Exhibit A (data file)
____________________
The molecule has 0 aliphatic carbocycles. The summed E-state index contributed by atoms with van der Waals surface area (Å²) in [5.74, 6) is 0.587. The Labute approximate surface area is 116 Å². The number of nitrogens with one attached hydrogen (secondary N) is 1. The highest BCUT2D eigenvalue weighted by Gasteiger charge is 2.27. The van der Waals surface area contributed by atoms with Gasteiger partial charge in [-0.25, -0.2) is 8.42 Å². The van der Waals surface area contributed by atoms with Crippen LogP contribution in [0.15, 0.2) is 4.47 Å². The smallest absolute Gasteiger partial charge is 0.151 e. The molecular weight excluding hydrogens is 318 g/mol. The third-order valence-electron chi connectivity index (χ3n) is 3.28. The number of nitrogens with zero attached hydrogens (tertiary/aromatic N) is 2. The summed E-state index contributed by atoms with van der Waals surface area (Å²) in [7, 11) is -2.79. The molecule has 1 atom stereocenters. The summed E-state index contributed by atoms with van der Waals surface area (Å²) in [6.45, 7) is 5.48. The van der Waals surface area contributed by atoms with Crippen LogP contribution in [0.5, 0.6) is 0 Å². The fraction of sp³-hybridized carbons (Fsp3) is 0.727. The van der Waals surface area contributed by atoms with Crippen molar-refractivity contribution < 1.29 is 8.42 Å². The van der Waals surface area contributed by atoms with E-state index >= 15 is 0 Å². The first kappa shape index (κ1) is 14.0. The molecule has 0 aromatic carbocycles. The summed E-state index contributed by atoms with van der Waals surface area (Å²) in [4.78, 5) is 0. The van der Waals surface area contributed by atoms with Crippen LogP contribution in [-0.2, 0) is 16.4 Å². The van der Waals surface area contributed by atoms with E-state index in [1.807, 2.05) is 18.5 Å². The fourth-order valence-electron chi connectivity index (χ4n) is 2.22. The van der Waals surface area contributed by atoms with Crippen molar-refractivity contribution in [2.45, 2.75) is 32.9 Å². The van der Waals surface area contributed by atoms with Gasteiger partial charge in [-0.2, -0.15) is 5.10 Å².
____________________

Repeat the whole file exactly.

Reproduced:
The molecule has 0 aliphatic carbocycles. The summed E-state index contributed by atoms with van der Waals surface area (Å²) in [5.74, 6) is 0.587. The Labute approximate surface area is 116 Å². The number of nitrogens with one attached hydrogen (secondary N) is 1. The highest BCUT2D eigenvalue weighted by Gasteiger charge is 2.27. The van der Waals surface area contributed by atoms with Gasteiger partial charge in [-0.25, -0.2) is 8.42 Å². The van der Waals surface area contributed by atoms with Crippen LogP contribution in [0.15, 0.2) is 4.47 Å². The smallest absolute Gasteiger partial charge is 0.151 e. The molecular weight excluding hydrogens is 318 g/mol. The third-order valence-electron chi connectivity index (χ3n) is 3.28. The number of nitrogens with zero attached hydrogens (tertiary/aromatic N) is 2. The summed E-state index contributed by atoms with van der Waals surface area (Å²) in [7, 11) is -2.79. The molecule has 1 atom stereocenters. The summed E-state index contributed by atoms with van der Waals surface area (Å²) in [6.45, 7) is 5.48. The van der Waals surface area contributed by atoms with Crippen LogP contribution in [0.5, 0.6) is 0 Å². The fraction of sp³-hybridized carbons (Fsp3) is 0.727. The van der Waals surface area contributed by atoms with Crippen molar-refractivity contribution < 1.29 is 8.42 Å². The van der Waals surface area contributed by atoms with E-state index >= 15 is 0 Å². The first kappa shape index (κ1) is 14.0. The molecule has 0 aromatic carbocycles. The summed E-state index contributed by atoms with van der Waals surface area (Å²) in [4.78, 5) is 0. The van der Waals surface area contributed by atoms with Crippen LogP contribution in [-0.2, 0) is 16.4 Å². The van der Waals surface area contributed by atoms with E-state index in [1.807, 2.05) is 18.5 Å². The fourth-order valence-electron chi connectivity index (χ4n) is 2.22. The van der Waals surface area contributed by atoms with Crippen molar-refractivity contribution in [2.45, 2.75) is 32.9 Å². The van der Waals surface area contributed by atoms with Gasteiger partial charge in [-0.2, -0.15) is 5.10 Å².